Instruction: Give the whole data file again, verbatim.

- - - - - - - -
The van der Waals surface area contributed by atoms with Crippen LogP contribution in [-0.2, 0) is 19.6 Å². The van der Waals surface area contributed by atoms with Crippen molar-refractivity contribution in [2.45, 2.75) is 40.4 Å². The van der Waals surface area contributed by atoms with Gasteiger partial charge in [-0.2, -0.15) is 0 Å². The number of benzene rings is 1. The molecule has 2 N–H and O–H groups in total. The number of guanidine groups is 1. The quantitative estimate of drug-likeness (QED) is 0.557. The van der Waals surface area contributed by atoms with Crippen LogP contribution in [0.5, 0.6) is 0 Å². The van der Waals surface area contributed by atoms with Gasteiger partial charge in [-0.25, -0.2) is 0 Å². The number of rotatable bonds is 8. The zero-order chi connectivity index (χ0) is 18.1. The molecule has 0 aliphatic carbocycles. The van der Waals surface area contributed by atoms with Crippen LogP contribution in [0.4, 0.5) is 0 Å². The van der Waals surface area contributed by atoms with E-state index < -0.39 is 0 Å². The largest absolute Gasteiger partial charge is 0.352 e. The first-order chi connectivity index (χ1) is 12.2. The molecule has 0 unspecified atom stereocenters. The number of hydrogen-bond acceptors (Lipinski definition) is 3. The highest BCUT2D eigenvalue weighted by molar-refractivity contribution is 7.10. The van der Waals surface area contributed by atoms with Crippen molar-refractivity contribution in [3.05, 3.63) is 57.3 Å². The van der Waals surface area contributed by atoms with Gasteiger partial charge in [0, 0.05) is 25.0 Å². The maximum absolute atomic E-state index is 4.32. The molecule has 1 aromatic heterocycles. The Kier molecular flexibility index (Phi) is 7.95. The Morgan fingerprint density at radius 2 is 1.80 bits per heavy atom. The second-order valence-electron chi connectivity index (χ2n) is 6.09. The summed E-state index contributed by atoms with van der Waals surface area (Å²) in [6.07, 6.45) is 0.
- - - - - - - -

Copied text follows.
The van der Waals surface area contributed by atoms with Crippen LogP contribution in [-0.2, 0) is 19.6 Å². The van der Waals surface area contributed by atoms with Crippen molar-refractivity contribution in [2.45, 2.75) is 40.4 Å². The van der Waals surface area contributed by atoms with Gasteiger partial charge in [-0.2, -0.15) is 0 Å². The number of benzene rings is 1. The molecule has 2 N–H and O–H groups in total. The number of guanidine groups is 1. The quantitative estimate of drug-likeness (QED) is 0.557. The van der Waals surface area contributed by atoms with Crippen LogP contribution in [0.5, 0.6) is 0 Å². The van der Waals surface area contributed by atoms with Gasteiger partial charge in [-0.25, -0.2) is 0 Å². The number of rotatable bonds is 8. The zero-order chi connectivity index (χ0) is 18.1. The molecule has 0 aliphatic carbocycles. The van der Waals surface area contributed by atoms with Crippen LogP contribution in [0.4, 0.5) is 0 Å². The van der Waals surface area contributed by atoms with E-state index < -0.39 is 0 Å². The largest absolute Gasteiger partial charge is 0.352 e. The first-order chi connectivity index (χ1) is 12.2. The molecule has 0 unspecified atom stereocenters. The number of hydrogen-bond acceptors (Lipinski definition) is 3. The highest BCUT2D eigenvalue weighted by molar-refractivity contribution is 7.10. The van der Waals surface area contributed by atoms with Crippen molar-refractivity contribution in [3.05, 3.63) is 57.3 Å². The van der Waals surface area contributed by atoms with Gasteiger partial charge in [0, 0.05) is 25.0 Å². The maximum absolute atomic E-state index is 4.32. The molecule has 1 aromatic heterocycles. The Kier molecular flexibility index (Phi) is 7.95. The Morgan fingerprint density at radius 2 is 1.80 bits per heavy atom. The second-order valence-electron chi connectivity index (χ2n) is 6.09. The summed E-state index contributed by atoms with van der Waals surface area (Å²) in [6.07, 6.45) is 0.